Sunday, June 5, 2011

Book Review: I Am Not Myself These Days by Josh Kilmer-Purcell

Lily Childs' winning piece for the monthly challenge over at the Talkback forum, Consciousness. Stunning, lush imagery with that hint of decay beneath it all, and perhaps more than a bit philosophical in its gorgeousness. Lily has, after all, just returned from Crete. And who can resist a slipperful of mythology? Go read.


I'm reading THE MOST INCREDIBLE BOOK right now. More on that as soon as I've devoured it, then devoured it again. After all, I may end up hating it. Highly unlikely, but it's almost impossible to believe an author can keep up this level of genius for so long. Almost.

In the meantime, whilst you are awaiting that review, may I recommend this:

I Am Not Myself These Days by Josh Kilmer-Purcell

You may recognize the name from my frequent gushing: JKP is, after all, one half of the Beekman Boys. But who was Josh before he was a Beekman Boy?

He was Aqua. Drag queen extraordinaire, with fishbowl tits and a mean vodka habit. And, as ever, a biting sense of humor. This book chronicles his time as a budding ad exec with bad habits and a host of Buy Me A Drink lines that I have, admittedly, been memorizing. Shame I can't think as quick on the fly as Aqua. Else I'd be two sheets to the wind as we speak.

This is also a memoir of his first great love, Jack, a highly successful male prostitute with a rapidly growing crack addiction.

If you're thinking, "This can't end up well," you would be right. But before we reach that conclusion -- and it starts sinking in, slowly, about a third of the way through -- we're first treated to some of the best, funniest, most sharply told tales of the City, as seen through Aqua/Josh's eyes. I rarely laugh out loud, no matter how brilliant something is, and I Am Not Myself had a bunch of parts that had me rolling off the sofa, tears streaming. Let it not be said that JKP never had a good time. In fact, I'd say he made Having a Good Time a legally taxable occupation.

Also, it's quite educational. If you've ever wondered what, precisely, a man must go through in order to become a drag queen, this is more than your primer. This is everything but the QVC Instructional Video with Josh himself. Or perhaps you've been saying to yourself, "Hey, I've got this huge ass chunk of rock; how, exactly, do I smoke this fucker?" Well, ponder no more, friends. It's all explained here.

Maybe you've thought to yourself, "You know, I may have a tiny problem here, what with the crack-smoking love of my life and this whole vodka-as-a-legitimate-meal-choice plan." If that's so, read this.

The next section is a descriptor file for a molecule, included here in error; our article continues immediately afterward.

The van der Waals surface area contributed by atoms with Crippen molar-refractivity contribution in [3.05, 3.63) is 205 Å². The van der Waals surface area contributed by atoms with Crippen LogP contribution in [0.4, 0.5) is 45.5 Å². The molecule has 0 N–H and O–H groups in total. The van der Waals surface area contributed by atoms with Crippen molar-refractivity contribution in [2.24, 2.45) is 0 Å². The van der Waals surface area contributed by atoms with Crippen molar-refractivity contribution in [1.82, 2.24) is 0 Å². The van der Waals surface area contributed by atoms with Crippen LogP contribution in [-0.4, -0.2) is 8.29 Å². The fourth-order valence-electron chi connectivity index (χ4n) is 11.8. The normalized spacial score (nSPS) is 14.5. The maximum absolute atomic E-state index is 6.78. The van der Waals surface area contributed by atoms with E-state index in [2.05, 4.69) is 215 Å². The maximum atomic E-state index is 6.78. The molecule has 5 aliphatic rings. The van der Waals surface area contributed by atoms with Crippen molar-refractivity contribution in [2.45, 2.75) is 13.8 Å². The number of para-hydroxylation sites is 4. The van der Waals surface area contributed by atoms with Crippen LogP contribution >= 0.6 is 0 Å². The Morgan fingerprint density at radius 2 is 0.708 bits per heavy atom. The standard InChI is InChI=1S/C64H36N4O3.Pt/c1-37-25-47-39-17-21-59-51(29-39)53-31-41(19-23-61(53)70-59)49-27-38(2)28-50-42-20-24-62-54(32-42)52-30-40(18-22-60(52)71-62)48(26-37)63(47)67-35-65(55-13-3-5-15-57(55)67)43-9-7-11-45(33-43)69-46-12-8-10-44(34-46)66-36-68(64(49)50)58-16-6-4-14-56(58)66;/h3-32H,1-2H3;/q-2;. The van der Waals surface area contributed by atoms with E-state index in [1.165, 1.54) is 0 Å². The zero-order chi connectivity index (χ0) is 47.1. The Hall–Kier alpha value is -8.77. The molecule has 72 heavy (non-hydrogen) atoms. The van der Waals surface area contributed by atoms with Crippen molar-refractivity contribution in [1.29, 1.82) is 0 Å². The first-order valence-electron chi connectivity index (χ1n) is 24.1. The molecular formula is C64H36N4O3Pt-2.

Do you want the serious review? Here it is: When I stopped laughing, I started crying. If there's one thing Josh can do well, it's find the sad joke underneath the divine pathos of life. This is handled so well, so subtly and yet so uncommonly realistically, so harshly, that all one can do is keep reading. And smile, even if it's the saddest smile in the world.

Well, fuck. That's pretty pathetic writing right there. Trust me when I say that Josh can do it a thousand times better.

I won't tell you how it ends, but if you've known me for a while, then you know that Josh and Brent are still hanging in there, up in Sharon Springs, NY at the Beekman Mansion, with their friends and goats and farm cats and one diva-licious llama. I'm not sure if you should read this before going on to The Bucolic Plague and then watching all of seasons 1 & 2 of The Fabulous Beekman Boys, but having come to it last, I can say that it's added more than a bittersweet note to my perception of them, and it's made Josh, if possible, even more "real."

And though I rarely talk about my own personal life, I will say one last thing about this book: Once upon a time, I, also, was not myself. And while I don't suppose I'll be writing a book about that period of my life anytime soon, I can say, with heartfelt appreciation, that this book has helped me immensely.

And did I mention the outrageous, uproarious laughter? :)

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